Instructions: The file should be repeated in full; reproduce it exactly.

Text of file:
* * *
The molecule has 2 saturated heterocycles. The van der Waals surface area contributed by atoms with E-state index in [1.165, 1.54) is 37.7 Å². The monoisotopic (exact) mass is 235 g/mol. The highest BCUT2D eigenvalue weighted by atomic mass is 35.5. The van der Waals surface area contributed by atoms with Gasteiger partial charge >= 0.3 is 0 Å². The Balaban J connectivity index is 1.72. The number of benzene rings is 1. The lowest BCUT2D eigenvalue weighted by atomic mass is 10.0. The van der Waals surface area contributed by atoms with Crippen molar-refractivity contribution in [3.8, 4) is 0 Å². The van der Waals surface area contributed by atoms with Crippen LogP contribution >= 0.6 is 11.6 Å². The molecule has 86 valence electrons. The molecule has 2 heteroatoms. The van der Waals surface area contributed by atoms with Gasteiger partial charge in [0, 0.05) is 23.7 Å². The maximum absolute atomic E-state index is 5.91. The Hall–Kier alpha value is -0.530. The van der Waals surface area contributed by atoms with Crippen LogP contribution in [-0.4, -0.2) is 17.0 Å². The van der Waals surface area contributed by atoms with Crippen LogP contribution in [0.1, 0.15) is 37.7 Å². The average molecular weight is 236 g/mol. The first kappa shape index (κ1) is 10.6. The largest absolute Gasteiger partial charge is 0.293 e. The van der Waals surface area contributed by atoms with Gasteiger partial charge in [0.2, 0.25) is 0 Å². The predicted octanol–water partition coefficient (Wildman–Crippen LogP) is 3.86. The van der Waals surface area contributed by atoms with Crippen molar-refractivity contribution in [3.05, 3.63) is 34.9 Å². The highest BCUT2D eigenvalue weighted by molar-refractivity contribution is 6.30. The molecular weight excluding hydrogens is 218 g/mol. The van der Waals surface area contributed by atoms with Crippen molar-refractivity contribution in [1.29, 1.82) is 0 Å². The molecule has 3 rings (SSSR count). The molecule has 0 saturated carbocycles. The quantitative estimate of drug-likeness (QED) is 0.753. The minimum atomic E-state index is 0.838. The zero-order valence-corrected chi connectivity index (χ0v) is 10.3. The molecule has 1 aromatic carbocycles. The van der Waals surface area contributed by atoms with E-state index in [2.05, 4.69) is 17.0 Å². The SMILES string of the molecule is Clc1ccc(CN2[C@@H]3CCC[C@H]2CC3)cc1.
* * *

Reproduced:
The molecule has 2 saturated heterocycles. The van der Waals surface area contributed by atoms with E-state index in [1.165, 1.54) is 37.7 Å². The monoisotopic (exact) mass is 235 g/mol. The highest BCUT2D eigenvalue weighted by atomic mass is 35.5. The van der Waals surface area contributed by atoms with Gasteiger partial charge >= 0.3 is 0 Å². The Balaban J connectivity index is 1.72. The number of benzene rings is 1. The lowest BCUT2D eigenvalue weighted by atomic mass is 10.0. The van der Waals surface area contributed by atoms with Crippen molar-refractivity contribution in [3.8, 4) is 0 Å². The van der Waals surface area contributed by atoms with Crippen LogP contribution >= 0.6 is 11.6 Å². The molecule has 86 valence electrons. The molecule has 2 heteroatoms. The van der Waals surface area contributed by atoms with Gasteiger partial charge in [0, 0.05) is 23.7 Å². The maximum absolute atomic E-state index is 5.91. The Hall–Kier alpha value is -0.530. The van der Waals surface area contributed by atoms with Crippen LogP contribution in [-0.4, -0.2) is 17.0 Å². The van der Waals surface area contributed by atoms with Crippen LogP contribution in [0.1, 0.15) is 37.7 Å². The average molecular weight is 236 g/mol. The first kappa shape index (κ1) is 10.6. The largest absolute Gasteiger partial charge is 0.293 e. The van der Waals surface area contributed by atoms with Gasteiger partial charge in [0.2, 0.25) is 0 Å². The predicted octanol–water partition coefficient (Wildman–Crippen LogP) is 3.86. The van der Waals surface area contributed by atoms with Crippen molar-refractivity contribution in [3.05, 3.63) is 34.9 Å². The highest BCUT2D eigenvalue weighted by molar-refractivity contribution is 6.30. The molecular weight excluding hydrogens is 218 g/mol. The van der Waals surface area contributed by atoms with Crippen molar-refractivity contribution in [1.29, 1.82) is 0 Å². The molecule has 3 rings (SSSR count). The molecule has 0 saturated carbocycles. The quantitative estimate of drug-likeness (QED) is 0.753. The minimum atomic E-state index is 0.838. The zero-order valence-corrected chi connectivity index (χ0v) is 10.3. The molecule has 1 aromatic carbocycles. The van der Waals surface area contributed by atoms with E-state index in [2.05, 4.69) is 17.0 Å². The SMILES string of the molecule is Clc1ccc(CN2[C@@H]3CCC[C@H]2CC3)cc1.